Shockingly, measures aimed at narrowing the gap between “advantaged” and “disadvantaged” students only narrow the gap when they’re denied to the “advantaged” students.
OK, maybe you’re not so shocked, but Cornell researchers Stephen J. Ceci and Paul B. Papierno were:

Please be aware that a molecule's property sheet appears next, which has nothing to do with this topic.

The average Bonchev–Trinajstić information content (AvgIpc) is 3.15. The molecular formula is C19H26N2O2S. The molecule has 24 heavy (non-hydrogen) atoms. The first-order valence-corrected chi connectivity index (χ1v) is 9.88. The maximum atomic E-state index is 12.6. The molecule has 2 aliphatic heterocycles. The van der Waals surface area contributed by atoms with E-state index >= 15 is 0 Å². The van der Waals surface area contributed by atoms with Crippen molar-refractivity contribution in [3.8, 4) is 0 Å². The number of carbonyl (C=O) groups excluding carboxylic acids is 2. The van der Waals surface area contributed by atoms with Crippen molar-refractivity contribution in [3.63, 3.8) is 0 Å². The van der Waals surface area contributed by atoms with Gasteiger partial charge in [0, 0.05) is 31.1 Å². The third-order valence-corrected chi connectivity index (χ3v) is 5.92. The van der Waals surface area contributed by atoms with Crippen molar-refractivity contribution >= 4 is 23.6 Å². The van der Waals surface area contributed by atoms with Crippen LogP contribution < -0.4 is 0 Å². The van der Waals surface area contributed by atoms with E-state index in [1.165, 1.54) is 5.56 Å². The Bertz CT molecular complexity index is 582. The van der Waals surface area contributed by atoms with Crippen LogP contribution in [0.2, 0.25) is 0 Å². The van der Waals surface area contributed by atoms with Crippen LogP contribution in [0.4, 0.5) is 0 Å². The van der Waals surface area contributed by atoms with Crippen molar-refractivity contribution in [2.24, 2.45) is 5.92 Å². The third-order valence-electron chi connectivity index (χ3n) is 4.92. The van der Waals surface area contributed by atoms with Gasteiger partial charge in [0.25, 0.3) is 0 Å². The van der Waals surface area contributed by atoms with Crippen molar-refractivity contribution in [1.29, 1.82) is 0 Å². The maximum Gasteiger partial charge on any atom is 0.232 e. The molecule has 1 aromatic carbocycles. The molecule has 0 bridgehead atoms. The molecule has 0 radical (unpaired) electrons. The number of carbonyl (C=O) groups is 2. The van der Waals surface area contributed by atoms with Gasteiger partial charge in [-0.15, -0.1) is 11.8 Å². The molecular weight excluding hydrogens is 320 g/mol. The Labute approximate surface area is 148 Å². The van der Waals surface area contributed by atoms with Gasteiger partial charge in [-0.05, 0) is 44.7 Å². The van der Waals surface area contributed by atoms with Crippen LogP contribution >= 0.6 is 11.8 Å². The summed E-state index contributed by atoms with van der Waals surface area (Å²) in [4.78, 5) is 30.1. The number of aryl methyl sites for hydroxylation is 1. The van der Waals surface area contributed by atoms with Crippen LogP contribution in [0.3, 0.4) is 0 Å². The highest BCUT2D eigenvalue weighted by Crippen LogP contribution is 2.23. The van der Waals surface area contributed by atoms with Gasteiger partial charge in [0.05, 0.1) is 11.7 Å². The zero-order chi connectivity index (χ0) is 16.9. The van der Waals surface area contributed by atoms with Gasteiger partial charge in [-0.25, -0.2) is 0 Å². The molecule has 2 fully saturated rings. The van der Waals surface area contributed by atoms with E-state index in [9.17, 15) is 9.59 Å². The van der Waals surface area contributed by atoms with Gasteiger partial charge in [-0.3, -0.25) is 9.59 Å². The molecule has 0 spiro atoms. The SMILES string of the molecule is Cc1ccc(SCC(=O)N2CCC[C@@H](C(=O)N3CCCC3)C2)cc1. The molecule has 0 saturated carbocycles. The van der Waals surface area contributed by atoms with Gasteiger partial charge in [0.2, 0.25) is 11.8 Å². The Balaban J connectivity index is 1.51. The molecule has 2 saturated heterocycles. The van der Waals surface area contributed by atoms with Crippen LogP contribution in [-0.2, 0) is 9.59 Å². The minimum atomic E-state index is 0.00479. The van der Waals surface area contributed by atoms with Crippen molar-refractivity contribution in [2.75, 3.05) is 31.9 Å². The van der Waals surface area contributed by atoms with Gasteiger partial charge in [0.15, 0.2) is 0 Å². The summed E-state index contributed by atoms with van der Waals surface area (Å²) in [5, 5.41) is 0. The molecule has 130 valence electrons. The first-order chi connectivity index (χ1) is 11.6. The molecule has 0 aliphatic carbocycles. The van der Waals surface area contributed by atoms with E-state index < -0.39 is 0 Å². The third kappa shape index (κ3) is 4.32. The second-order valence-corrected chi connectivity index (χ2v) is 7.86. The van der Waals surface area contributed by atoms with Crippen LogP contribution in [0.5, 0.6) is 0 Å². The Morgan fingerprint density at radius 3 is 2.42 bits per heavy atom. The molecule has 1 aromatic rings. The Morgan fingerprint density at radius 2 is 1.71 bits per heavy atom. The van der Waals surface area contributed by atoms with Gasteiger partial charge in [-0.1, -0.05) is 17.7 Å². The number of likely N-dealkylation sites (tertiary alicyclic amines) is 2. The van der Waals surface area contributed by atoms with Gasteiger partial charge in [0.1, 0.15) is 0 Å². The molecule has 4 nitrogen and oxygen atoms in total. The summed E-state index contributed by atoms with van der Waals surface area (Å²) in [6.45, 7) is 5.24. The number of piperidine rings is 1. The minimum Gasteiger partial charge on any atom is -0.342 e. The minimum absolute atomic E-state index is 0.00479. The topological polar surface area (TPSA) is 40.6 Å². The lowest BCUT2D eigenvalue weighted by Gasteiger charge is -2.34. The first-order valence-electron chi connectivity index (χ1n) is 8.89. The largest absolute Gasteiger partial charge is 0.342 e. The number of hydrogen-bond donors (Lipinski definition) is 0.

It turns out, however, that when these gap-narrowing interventions are universalized — given not only to the group of children who most need assistance but also to the more advantaged group (regardless of whether the latter is identified as White, rich, high ability, etc.), a surprising and unanticipated consequence sometimes occurs: The preintervention gap between the disadvantaged group and the advantaged group is actually widened as a consequence of making the intervention universally available. This is because, as we will show, although the disadvantaged children who most need the intervention do usually gain significantly from it, the higher functioning or more advantaged children occasionally benefit even more from the intervention. The result is increased disparity and a widening of the gap that existed prior to universalizing the intervention. This has led a prominent intervention researcher to bemoan the major drawback of universalization that “makes nice children even nicer but has a negligible effect on those children at greatest risk” (Offord, 1996, p. 338).